A former employee of Verizon has recently pleaded guilty to selling customer data by way of accessing an unauthorized computer during his time of employment with the wireless service provider. Over a five year period from 2009 to 2014, the employee known as Daniel Traeger is said to have received approximately $10,000 for selling customer data whilst he worked for Verizon in Birmingham, Alabama. The buyer of the data has not yet been named but is said to be a private investigator.
This report is yet another example of customer data being leaked and it's also not the first time it has occurred at Verizon. This new report will only add to the growing concern over data privacy. Traeger gained access to one computer that he was unauthorized to use in order to access the relevant data about customer calls. In addition to that, he used a Verizon system called the 'Real Time Tool' to identify location data about customers, which he is said to have then recorded into a spreadsheet and sold to the same buyer. It is not confirmed how many or which Verizon customers are affected, or how the data may have been used.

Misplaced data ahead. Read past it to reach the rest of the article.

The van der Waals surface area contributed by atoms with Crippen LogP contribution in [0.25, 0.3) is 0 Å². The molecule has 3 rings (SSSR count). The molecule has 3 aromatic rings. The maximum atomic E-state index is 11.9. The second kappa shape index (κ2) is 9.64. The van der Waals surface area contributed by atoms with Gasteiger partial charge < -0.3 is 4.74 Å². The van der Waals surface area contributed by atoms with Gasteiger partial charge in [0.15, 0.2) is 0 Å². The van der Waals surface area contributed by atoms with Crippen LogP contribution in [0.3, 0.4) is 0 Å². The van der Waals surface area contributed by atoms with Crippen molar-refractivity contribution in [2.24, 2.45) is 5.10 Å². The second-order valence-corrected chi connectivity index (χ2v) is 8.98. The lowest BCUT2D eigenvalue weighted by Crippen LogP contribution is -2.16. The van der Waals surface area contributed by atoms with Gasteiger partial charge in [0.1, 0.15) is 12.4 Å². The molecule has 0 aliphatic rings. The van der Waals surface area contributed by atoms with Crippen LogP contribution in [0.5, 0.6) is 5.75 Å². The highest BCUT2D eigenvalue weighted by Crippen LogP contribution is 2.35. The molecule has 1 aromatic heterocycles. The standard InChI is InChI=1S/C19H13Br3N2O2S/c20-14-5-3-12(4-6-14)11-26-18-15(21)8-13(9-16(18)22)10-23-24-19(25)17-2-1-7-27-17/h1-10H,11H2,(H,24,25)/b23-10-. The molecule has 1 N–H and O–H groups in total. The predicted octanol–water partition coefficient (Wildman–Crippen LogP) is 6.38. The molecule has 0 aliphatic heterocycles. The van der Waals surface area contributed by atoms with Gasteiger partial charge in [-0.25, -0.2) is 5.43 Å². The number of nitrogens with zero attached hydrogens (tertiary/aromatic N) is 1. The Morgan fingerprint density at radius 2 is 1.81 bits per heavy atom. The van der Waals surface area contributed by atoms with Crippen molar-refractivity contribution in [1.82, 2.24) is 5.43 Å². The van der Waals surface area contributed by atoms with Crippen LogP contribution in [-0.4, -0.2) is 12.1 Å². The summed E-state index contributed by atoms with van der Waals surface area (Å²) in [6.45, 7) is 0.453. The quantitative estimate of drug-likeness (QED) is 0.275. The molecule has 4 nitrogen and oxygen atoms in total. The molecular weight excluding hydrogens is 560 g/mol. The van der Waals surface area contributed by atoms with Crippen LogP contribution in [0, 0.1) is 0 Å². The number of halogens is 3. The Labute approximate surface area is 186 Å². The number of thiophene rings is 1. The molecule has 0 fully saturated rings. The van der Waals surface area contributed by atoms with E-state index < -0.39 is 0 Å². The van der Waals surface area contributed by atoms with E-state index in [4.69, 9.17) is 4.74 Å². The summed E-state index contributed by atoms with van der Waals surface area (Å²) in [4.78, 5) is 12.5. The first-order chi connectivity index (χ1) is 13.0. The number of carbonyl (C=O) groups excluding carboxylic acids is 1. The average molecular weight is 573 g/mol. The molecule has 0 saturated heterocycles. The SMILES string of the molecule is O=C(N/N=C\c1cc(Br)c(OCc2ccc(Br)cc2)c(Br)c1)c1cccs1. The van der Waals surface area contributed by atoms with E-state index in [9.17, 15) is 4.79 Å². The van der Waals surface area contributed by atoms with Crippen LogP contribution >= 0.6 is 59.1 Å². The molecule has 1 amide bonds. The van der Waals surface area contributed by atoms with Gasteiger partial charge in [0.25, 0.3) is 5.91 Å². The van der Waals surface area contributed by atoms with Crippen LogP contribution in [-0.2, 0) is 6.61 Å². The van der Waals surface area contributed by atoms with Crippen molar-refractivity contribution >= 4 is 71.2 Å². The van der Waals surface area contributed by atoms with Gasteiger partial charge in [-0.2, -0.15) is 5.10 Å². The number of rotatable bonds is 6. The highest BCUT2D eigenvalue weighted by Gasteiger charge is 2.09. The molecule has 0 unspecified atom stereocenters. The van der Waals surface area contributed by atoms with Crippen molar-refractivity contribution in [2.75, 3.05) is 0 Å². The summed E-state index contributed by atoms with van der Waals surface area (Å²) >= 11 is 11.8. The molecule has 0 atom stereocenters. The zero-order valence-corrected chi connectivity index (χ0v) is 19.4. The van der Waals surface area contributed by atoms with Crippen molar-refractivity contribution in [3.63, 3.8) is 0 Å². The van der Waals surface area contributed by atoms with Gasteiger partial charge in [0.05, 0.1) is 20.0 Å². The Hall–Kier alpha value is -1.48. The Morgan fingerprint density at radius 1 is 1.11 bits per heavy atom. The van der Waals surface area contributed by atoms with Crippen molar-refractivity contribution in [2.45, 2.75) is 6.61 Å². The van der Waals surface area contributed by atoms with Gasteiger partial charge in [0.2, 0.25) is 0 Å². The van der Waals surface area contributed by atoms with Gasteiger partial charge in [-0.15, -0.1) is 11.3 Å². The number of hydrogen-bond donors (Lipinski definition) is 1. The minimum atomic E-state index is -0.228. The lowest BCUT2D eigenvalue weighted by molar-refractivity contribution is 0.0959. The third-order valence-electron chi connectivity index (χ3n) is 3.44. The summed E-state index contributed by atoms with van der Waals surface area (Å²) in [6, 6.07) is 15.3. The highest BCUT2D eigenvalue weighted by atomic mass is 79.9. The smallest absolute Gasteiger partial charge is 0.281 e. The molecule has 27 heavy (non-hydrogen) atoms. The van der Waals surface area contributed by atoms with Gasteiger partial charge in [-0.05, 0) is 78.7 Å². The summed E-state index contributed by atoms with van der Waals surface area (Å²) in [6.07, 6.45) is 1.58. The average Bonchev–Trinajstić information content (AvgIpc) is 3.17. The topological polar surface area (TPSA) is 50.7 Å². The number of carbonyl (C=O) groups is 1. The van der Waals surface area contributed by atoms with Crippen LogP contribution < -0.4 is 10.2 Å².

It is reported that Traeger was initially receiving $50 per month for the data he was providing, but that it increased over time to $750 per month by 2013. He pleaded guilty to the charge of accessing an unauthorized computer as part of a plea deal. He could face up to 5 years in prison for the offense but could be significantly less due to cooperating with authorities. This issue further highlights the current difficulties facing both individuals and companies in safeguarding personal data. Sufficient safeguards need to be in place, but customer data is also extremely valuable to service providers as well as to third parties. It isn't clear in this case whether the data was anonymized in any way, but that might be a best-case scenario. To speculate, it may be that the buyer of the data was even intent on the information for a specific individual. Whatever the motive or purpose, this won't be the last case of customer data being leaked to unintended recipients.